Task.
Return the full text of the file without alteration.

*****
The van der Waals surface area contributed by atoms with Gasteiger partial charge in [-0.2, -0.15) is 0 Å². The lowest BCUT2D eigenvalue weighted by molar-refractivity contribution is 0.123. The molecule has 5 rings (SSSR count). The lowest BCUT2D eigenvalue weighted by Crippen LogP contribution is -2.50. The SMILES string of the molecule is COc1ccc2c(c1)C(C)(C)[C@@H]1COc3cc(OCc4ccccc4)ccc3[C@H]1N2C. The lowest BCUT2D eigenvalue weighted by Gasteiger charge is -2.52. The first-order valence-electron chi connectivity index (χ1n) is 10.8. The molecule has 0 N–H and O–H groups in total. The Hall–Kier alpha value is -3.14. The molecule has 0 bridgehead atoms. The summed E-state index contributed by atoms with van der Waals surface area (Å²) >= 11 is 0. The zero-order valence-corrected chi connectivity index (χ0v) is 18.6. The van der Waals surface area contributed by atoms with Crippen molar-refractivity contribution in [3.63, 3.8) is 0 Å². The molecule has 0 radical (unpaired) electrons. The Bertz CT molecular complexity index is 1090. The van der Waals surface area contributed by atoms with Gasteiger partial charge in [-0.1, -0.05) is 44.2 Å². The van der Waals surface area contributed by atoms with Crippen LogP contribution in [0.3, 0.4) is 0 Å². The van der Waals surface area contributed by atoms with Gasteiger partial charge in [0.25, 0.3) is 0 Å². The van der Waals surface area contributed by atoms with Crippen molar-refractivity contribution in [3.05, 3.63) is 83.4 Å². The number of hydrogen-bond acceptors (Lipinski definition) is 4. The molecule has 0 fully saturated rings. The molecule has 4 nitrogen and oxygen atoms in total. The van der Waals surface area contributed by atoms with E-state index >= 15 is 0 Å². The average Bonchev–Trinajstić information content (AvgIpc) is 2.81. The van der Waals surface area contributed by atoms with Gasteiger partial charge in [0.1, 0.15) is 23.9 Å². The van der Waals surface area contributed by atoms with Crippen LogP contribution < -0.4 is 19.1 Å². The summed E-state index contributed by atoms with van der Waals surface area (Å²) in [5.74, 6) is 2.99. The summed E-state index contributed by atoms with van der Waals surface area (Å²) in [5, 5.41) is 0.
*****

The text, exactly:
The van der Waals surface area contributed by atoms with Gasteiger partial charge in [-0.2, -0.15) is 0 Å². The lowest BCUT2D eigenvalue weighted by molar-refractivity contribution is 0.123. The molecule has 5 rings (SSSR count). The lowest BCUT2D eigenvalue weighted by Crippen LogP contribution is -2.50. The SMILES string of the molecule is COc1ccc2c(c1)C(C)(C)[C@@H]1COc3cc(OCc4ccccc4)ccc3[C@H]1N2C. The lowest BCUT2D eigenvalue weighted by Gasteiger charge is -2.52. The first-order valence-electron chi connectivity index (χ1n) is 10.8. The molecule has 0 N–H and O–H groups in total. The Hall–Kier alpha value is -3.14. The molecule has 0 bridgehead atoms. The summed E-state index contributed by atoms with van der Waals surface area (Å²) >= 11 is 0. The zero-order valence-corrected chi connectivity index (χ0v) is 18.6. The van der Waals surface area contributed by atoms with Crippen molar-refractivity contribution in [3.63, 3.8) is 0 Å². The molecule has 0 radical (unpaired) electrons. The Bertz CT molecular complexity index is 1090. The van der Waals surface area contributed by atoms with Gasteiger partial charge in [-0.1, -0.05) is 44.2 Å². The van der Waals surface area contributed by atoms with Crippen LogP contribution in [0.3, 0.4) is 0 Å². The van der Waals surface area contributed by atoms with Gasteiger partial charge in [0.25, 0.3) is 0 Å². The van der Waals surface area contributed by atoms with Crippen molar-refractivity contribution in [3.05, 3.63) is 83.4 Å². The number of hydrogen-bond acceptors (Lipinski definition) is 4. The molecule has 0 fully saturated rings. The molecule has 4 nitrogen and oxygen atoms in total. The van der Waals surface area contributed by atoms with E-state index >= 15 is 0 Å². The average Bonchev–Trinajstić information content (AvgIpc) is 2.81. The van der Waals surface area contributed by atoms with Gasteiger partial charge in [0.1, 0.15) is 23.9 Å². The van der Waals surface area contributed by atoms with Crippen LogP contribution < -0.4 is 19.1 Å². The summed E-state index contributed by atoms with van der Waals surface area (Å²) in [5.74, 6) is 2.99. The summed E-state index contributed by atoms with van der Waals surface area (Å²) in [5, 5.41) is 0.